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Principles in cooking vegetables:

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Clarice Barrameda

on 30 June 2016

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Transcript of Principles in cooking vegetables:

Principles in cooking vegetables:
2.) Peel and cut vegetable just before cooking and avoid
soaking them in water.
9.) Save the liquid that is left after cooking vegetables and use it later for gravies, soup or sauces.
10.) the best method of cooking frozen
vegetables is stated on the package. On the
other hand, canned vegetables have already
been cooked. They need only to be heated
and seasoned. To prepared dehydrated
vegetables, add water and cook according
to the directions on the package.
Some Guidelines in the selection and purchase of vegetables
The Essentials of Buying Vegetables
1.) Buy vegetables that are in season; they are
cheap and plentiful. The y are also most
nutritious and better in flavor.
> Choose fruits with characteristics appropriate
to their types.
5.) To preserve the green color of vegetable, avoid overcooking them; do not use baking soda in cooking and uncovered the pan for the first 2 or 3 minutes.
6.) Use the same water in which dried legumes
are soaked, by simmering them instead of boiling.
5.) Get root crops that are free from dark spots and dirt. They must be firm, not soft.
7) Consider the cost in relation to the edible portion and the amount of waste for each type.
Guidelines in Purchasing
6.) Buy quality vegetables that will
best suit your particular purpose.
1.) Cook fresh green vegetable uncovered for the first few minutes and cook until just tender and still slightly crispy.
3.) Never cook vegetable in iron container. Enamel ware is suitable and preferable.
4.) use the smallest amount of water possible in boiling leafy vegetables. If vegetables are to be cooked with meat, add the vegetable to allow just enough time before meat gets tender.
7.) Starchy vegetables should be drained off after
boiling. They should be cooked long enough to
8.) Properly cooked vegetables are crispy rather than mushy with the flavor and color as
natural as possible.
a.) favorable conditions for their growth;
b.) the season of their harvest;
c.) the variety of the vegetables
d.) degree of maturity;
e.) size and uniformity of shape;
f.) presence of defects
2.) Select the vegetables that are free from surface bruises or blemishes due to decay.
3.) Choose leafy vegetables that are fresh, young, and free from decay. Avoid the wilted ones.
4.) pick out dry seeds or legumes that are not powdery and are free from holes. Legumes are susceptible to weevil attacks especially when they had been stored improperly for sometime.
8.) Buy by weight, if possible or by the count if necessary.
9.) Consider the prices of similar vegetables from at least two sources before buying.
10.) Consider equality above all other considerations.
> Buy fruits in season
> Handle fruits with caution to
prevent over handling.
> Know how the fruits is to be used before buying it to prevent spoilage.
> Avoid buying fruits in excess
Classification of Fruits
Fleshy Fruits
- fruits from a single ovary which remain
succulent instead of turning dry at maturity.
Dry Fruits
- develop when the ovary opens at maturity
and discharge the seeds.
Aggregate Fruits
- develop from a flower with carpel distributed
loosely or closely over a common receptacle.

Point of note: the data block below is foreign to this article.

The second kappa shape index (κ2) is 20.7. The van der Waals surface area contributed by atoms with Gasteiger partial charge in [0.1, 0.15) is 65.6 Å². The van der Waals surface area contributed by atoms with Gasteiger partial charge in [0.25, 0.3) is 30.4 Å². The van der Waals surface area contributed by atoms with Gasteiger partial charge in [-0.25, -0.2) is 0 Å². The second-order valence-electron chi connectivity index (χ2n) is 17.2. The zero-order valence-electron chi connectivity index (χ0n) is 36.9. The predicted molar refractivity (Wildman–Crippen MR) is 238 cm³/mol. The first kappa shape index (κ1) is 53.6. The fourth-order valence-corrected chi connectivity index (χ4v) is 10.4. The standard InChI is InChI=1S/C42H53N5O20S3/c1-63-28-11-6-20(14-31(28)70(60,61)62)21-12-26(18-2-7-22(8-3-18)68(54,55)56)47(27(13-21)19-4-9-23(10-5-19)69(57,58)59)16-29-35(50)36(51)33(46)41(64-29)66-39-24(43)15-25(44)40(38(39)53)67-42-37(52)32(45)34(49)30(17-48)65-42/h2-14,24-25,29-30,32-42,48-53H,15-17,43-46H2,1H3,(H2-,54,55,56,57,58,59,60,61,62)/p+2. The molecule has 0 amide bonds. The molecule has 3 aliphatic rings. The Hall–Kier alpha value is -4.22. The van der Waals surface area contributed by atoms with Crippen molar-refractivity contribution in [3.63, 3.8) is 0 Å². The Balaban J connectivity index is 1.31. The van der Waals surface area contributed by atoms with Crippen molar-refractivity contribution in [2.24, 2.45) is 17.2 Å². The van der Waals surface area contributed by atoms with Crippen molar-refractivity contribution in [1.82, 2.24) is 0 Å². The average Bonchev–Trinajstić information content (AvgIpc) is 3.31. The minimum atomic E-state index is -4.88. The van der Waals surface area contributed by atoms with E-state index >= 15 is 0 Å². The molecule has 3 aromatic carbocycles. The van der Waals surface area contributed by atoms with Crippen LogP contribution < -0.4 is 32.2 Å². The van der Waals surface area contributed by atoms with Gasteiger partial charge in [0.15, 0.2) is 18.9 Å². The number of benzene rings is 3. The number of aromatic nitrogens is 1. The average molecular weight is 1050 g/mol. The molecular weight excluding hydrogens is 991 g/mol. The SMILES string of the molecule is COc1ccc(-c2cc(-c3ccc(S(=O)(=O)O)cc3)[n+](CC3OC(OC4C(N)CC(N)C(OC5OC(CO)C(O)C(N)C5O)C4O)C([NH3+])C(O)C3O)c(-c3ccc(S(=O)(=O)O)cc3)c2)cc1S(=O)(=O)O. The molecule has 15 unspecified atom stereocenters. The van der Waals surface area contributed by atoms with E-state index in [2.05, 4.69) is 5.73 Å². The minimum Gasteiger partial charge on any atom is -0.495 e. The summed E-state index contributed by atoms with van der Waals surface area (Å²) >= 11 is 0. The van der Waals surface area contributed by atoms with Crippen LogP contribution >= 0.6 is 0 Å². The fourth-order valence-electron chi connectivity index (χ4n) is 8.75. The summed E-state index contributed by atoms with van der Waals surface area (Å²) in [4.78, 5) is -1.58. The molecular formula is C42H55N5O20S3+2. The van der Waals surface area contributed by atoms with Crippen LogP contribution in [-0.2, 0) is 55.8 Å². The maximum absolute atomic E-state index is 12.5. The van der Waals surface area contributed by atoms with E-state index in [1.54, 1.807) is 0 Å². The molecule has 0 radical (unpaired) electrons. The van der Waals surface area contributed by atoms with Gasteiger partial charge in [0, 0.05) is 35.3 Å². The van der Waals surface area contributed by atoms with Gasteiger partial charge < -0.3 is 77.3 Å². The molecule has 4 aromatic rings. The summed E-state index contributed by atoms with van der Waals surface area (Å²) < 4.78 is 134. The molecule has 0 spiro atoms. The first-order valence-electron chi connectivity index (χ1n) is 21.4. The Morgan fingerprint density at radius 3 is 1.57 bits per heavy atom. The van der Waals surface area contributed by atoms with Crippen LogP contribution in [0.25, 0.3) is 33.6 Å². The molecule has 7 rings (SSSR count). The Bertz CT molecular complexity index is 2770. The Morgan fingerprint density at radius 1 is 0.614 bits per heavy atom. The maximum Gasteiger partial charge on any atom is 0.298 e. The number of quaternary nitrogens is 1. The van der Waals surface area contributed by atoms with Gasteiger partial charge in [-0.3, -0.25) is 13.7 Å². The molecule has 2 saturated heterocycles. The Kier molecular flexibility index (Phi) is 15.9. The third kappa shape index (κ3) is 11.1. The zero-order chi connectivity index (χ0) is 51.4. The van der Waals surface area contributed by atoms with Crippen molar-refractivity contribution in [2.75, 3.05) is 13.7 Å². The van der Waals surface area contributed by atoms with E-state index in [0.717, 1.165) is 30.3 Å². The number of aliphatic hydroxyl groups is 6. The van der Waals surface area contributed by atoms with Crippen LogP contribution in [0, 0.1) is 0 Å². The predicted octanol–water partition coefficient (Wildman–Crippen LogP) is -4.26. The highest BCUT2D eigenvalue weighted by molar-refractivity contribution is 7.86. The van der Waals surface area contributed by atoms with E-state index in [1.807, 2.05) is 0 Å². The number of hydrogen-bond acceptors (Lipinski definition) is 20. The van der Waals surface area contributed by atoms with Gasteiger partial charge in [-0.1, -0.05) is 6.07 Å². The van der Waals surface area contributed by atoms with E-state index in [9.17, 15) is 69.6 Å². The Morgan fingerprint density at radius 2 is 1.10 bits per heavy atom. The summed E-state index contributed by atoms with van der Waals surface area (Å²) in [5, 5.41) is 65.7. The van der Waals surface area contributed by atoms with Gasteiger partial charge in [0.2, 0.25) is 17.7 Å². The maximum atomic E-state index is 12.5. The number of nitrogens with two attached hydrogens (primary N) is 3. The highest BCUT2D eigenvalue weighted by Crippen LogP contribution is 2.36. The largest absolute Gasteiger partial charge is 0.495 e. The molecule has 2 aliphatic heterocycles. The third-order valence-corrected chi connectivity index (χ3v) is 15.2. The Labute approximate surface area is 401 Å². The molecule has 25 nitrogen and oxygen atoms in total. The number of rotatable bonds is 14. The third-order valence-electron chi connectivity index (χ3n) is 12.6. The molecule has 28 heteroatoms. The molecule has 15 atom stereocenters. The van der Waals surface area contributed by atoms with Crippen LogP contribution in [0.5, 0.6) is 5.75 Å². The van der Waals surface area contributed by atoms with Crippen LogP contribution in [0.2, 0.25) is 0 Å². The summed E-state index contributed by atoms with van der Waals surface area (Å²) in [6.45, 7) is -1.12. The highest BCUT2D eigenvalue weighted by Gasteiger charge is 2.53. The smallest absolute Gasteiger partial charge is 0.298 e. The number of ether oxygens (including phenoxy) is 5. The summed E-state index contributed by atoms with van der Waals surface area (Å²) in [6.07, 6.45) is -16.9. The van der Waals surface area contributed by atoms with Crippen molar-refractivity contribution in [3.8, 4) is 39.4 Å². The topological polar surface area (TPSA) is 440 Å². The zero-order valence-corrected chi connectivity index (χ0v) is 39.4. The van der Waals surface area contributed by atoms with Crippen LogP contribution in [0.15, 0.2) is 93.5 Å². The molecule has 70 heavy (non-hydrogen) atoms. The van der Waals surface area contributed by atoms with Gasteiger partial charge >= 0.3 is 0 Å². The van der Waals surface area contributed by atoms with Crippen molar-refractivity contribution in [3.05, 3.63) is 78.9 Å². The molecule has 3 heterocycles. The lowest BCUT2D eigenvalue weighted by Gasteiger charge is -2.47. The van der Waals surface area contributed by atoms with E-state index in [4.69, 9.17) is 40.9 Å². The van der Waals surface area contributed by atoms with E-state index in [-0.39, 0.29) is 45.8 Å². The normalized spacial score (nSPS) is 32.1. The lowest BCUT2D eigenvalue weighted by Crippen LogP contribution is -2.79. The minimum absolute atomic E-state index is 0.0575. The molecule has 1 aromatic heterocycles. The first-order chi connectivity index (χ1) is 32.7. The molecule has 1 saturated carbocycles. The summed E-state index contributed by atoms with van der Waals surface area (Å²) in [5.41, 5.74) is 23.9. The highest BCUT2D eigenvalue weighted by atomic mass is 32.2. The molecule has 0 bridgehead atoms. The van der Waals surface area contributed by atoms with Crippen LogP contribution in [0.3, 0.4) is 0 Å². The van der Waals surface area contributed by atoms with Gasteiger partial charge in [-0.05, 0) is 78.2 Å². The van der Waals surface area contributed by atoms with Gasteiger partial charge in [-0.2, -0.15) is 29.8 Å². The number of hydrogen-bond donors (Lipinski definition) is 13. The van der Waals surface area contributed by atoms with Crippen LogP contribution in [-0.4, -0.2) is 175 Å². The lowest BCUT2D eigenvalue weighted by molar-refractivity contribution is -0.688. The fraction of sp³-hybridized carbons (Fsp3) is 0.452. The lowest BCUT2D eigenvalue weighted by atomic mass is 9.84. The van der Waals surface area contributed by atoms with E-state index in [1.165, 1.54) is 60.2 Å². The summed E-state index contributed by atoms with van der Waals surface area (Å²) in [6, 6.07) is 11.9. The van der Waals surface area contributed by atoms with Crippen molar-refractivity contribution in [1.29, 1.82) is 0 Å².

Multiple or Collective Fruits
- formed from many flowers that have
collected together.
Principles in cooking fruits;
1.) some under ripe fruits of firm texture that
contain carbohydrate in the form of starch,
require cooking to soften the cellulose structure
and cook the starch. Fruit is cooked to provide
variety in eating and to can it for future use.

2.) Whenever possible, cook fresh fruits with the skin on for better color, flavor and nutritive value.
3.) Cut the fruit before it is cooked. Cut in into uniform pieces so that all pieces will be tender at the same time.
4. Cook fruits in a small amount of water as possible only until tender to prevent loss of vitamins and minerals.
5.) the amount of sugar to be added depends on the sweetness of the fruit. Too much sugar destroys the delicate flavor of the fruit.
6.) When it is desirable to retain the shape and firm texture of fruit, it is cooked in sugar syrup or with sugar.
7.) Red fruits, such as strawberries, may lose color when heated rapidly, so slow heating is preferable.
8.) Short cooking time will ensure greater vitamin and flavor retention.
9.) Cooked fruit is most palatable when served immediately.
10.) Fruits with heavy skin, such as apples are good to bake because the peel serves as a protective covering and holds in the steam necessary to soften the cellulose and decrease the loss of volatile flavors.
Composition of Fruit Flavors
Organic Acids
located in the cell sap of fruits contribute to its tart flavor. Acidity usually decreases as fruits ripen. Citric acid found in citrus fruits, and malic acid in apples and strawberries are examples of organic acids in fruits.
Pectic Substances
Pectin is a general term used for carbohydrates-like substances found in fruits. It acts as a cementing substance and is partially responsible for the fruits firmness and structure. it is used commercially to contribute to the gelling of fruit preserves. Pectin is very important in the ripening of fruits and the gelling of fruits preserves.
Phenolic Compounds or Tannins
Phenolic compounds are responsible for the browning and bruising that often occur in ripening fruits. Tannins are commonly found in unripe fruits, which give them a bitter taste and astringent feeling in the mouth.
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